January 21, 2014 4 Comments
This is not a new concept if you’ve been reading my site for long. Failure, in all its gut-wrenching forms, is just a part of the process. That’s true in writing and true in life.
Sometimes I feel like there are a certain number of words in me. Some of them are good, and some of them suck ass. The only way to get to the good ones, though, is to get all of them out. It’s like eating a bag of Skittles. You can’t just eat the red and purple ones, even though those are clearly the best. You have to push through the yellow, orange and green ones, as well.
If you want to be a writer, you’re going to write things that are…meh. Stories that don’t pop. Plots that are painfully predictable. Characters that fall flat. What’s worse, sometimes you’ll be proud of something that just doesn’t work. You’ll hand off a story to a test reader, excited to get their feedback because you’re certain they’ll do a cartwheel, squeal and promptly tell you that your story was the most kick-ass piece of fiction they’ve ever read. “And,” they’ll remind you, “I’ve read all of [insert the name of your favorite author]‘s stuff!”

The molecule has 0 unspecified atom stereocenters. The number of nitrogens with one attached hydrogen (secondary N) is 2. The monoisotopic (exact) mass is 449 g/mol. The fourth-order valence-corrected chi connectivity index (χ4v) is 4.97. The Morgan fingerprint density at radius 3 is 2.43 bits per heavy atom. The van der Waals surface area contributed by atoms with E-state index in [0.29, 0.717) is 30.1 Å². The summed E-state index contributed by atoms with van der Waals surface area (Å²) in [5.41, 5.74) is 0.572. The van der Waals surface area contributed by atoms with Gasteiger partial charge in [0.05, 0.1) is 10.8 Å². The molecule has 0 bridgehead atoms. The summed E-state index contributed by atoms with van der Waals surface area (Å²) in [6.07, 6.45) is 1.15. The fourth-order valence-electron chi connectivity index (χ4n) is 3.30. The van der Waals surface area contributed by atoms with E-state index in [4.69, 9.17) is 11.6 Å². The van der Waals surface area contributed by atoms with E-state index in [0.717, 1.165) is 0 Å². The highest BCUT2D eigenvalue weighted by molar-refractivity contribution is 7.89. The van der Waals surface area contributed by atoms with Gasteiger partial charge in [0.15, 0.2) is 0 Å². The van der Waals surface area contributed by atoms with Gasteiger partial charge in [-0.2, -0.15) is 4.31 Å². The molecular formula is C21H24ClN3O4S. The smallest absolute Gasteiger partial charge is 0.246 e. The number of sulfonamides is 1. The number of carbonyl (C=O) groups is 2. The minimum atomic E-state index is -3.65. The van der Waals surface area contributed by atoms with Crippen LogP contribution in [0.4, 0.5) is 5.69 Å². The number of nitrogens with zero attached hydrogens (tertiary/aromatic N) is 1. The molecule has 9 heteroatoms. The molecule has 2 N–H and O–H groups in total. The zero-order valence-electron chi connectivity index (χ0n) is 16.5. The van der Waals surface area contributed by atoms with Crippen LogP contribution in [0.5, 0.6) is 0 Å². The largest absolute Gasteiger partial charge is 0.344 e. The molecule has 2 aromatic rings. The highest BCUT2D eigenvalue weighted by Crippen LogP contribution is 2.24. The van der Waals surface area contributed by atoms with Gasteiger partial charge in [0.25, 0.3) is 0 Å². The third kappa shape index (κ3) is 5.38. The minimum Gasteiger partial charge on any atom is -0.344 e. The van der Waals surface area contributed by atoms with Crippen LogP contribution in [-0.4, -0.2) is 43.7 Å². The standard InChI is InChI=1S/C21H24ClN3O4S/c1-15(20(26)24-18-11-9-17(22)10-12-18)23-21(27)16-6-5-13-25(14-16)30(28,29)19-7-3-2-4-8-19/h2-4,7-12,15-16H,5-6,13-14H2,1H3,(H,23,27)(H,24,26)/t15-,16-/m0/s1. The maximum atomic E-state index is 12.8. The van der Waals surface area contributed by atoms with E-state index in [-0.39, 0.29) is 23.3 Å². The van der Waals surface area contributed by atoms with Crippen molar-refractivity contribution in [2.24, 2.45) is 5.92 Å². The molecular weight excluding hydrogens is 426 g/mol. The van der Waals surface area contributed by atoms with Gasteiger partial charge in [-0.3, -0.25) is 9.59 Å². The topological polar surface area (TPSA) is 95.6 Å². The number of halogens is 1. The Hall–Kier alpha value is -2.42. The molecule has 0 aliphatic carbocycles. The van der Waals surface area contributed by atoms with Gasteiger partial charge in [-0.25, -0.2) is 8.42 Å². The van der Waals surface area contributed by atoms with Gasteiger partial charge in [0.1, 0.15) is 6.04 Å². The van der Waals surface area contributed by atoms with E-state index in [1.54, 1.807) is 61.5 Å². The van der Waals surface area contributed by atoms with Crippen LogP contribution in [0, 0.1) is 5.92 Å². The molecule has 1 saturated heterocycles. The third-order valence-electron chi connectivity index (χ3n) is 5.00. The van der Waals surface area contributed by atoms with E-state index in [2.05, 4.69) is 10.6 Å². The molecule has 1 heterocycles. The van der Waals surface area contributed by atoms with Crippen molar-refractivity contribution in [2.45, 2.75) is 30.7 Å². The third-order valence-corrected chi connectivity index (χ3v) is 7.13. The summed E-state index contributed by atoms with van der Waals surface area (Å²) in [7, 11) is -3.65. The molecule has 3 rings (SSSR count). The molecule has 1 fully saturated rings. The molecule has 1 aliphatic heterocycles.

But instead, they come back and gingerly tell you that your story is flawed. Hopelessly so. “What else are you working on?” they ask. That’s their gentle way of saying, “Because, yeah, this steaming pile of shit is probably best forgotten.”
That awful moment of failure is a part of the process.
And the best thing you can do when you fail is learn from it. Michael Caine delivered this line from the newest incarnation of the Batman movies perfectly: “Why do we fall sir? So that we can learn to pick ourselves up.” But the quote is wrong. Dead wrong. Disastrously wrong.
We fall so that we can pause, reflect and discover what we stumbled over in the first place. We fall so we can learn.
Failure is a part of the process. Embrace that fact, as much as failure sucks, and you’ll be a better writer for it.